Pranayama can be considered a practice of “breath control” or “breath retention”, guiding us in expanding or holding the breath, creating hypoventilation and sometimes hyperventilation. Various techniques are used in Pranayama to lengthen or shorten the breath, leading the practitioner to a state of well-being, concentration, and calm.
Pranayama techniques allow the activation and regulation of the life force through breath. This life force can be activated and regulated to go beyond individual normal boundaries or limits to achieve a higher state of vibrational energy and awareness. The practice of Pranayama follows well-defined rules and techniques developed over centuries by Indian Rishis (sages).
The Meaning of Pranayama
While the term “breath control” is commonly used, it does not fully convey the idea because the practices used in Pranayama are diverse.
The word Pranayama is formed from two roots: “prana” plus “yama”.
Prana means “vital energy” or “life force”: it is the force that exists in all things, both animate and inanimate, and although closely related to the air we breathe, this vital energy is subtler than air or oxygen. Practicing Pranayama, therefore, does not simply mean “just” introducing more oxygen into the lungs but rather influencing the flow of prana in the nadis, purifying and activating them.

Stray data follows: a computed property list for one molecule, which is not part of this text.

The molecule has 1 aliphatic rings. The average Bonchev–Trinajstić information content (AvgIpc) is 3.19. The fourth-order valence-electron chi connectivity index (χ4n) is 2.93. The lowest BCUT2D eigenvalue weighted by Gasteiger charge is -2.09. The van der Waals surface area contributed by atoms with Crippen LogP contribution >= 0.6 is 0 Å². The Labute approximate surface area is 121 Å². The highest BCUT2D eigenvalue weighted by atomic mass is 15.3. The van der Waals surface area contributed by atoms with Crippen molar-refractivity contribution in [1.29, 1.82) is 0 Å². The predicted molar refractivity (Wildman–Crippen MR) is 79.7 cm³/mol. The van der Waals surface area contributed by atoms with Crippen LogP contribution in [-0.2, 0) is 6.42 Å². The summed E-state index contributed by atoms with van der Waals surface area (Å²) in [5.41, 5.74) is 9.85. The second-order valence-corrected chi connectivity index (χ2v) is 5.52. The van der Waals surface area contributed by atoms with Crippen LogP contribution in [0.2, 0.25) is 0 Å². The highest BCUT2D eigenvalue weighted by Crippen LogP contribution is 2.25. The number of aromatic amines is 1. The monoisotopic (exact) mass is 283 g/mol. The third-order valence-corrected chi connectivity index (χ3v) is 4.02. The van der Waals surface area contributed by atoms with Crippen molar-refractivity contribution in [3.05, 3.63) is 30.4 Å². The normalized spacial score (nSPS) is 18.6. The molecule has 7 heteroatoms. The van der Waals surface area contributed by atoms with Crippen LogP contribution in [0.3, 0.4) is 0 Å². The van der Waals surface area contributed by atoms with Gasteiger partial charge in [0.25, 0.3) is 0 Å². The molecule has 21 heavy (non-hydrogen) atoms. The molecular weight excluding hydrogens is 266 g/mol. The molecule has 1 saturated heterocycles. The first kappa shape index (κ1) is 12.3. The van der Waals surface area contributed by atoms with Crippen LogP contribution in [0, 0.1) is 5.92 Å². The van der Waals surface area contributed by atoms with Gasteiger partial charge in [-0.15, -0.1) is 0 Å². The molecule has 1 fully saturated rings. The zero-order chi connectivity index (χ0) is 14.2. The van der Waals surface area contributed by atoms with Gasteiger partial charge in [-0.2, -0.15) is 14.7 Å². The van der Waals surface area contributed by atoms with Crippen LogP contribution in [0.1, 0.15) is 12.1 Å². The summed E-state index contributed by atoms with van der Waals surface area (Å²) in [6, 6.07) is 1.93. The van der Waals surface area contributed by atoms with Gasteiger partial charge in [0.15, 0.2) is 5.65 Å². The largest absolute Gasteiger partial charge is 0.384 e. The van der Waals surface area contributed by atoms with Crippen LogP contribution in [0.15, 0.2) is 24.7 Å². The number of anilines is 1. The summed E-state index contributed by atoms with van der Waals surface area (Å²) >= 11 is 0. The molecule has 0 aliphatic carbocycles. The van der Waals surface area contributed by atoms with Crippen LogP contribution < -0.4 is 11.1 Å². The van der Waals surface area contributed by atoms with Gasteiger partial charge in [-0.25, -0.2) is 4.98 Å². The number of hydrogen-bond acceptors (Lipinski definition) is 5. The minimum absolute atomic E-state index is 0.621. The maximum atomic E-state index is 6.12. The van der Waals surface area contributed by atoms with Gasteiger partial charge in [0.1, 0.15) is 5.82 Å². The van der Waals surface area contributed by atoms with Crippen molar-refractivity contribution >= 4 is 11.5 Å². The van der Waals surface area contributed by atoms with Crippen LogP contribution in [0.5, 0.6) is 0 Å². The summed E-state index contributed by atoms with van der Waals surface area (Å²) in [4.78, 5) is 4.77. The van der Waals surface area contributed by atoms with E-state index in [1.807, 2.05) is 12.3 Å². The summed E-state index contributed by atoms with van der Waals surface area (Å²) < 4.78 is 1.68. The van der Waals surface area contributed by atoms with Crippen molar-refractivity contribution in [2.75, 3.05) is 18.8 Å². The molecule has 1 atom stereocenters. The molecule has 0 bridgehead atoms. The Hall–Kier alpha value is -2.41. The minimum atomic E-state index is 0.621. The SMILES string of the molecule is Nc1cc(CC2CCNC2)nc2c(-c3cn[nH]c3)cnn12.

The word Yama, on the other hand, means “control.” In reality, the correct word to consider would be “Ayama”, which has many more meanings, one of which is “extension” or “expansion.” Therefore, Pranayama means the “expansion of the dimension of prana”.
Pranayama in Varese: The Four Breaths
As mentioned, Pranayama practices influence the flow of prana in the nadis, purifying, regulating, and activating them, inducing physical and mental stability. The Pranayama practices we conduct in our Varese center include various techniques that utilize four aspects of breathing:
- Puraka – Inhalation
- Rechaka – Exhalation
- Antar Kumbhaka – Internal breath retention
- Bahir Kumbhaka – External breath retention
The most important part of Pranayama is Kumbhaka or breath retention. To successfully practice Kumbhaka, there must be a gradual development of breath control. This is why, in Pranayama practices, initial emphasis is placed on inhalation and exhalation to strengthen the lungs and balance the nervous and pranic systems, in preparation for Kumbhaka practice.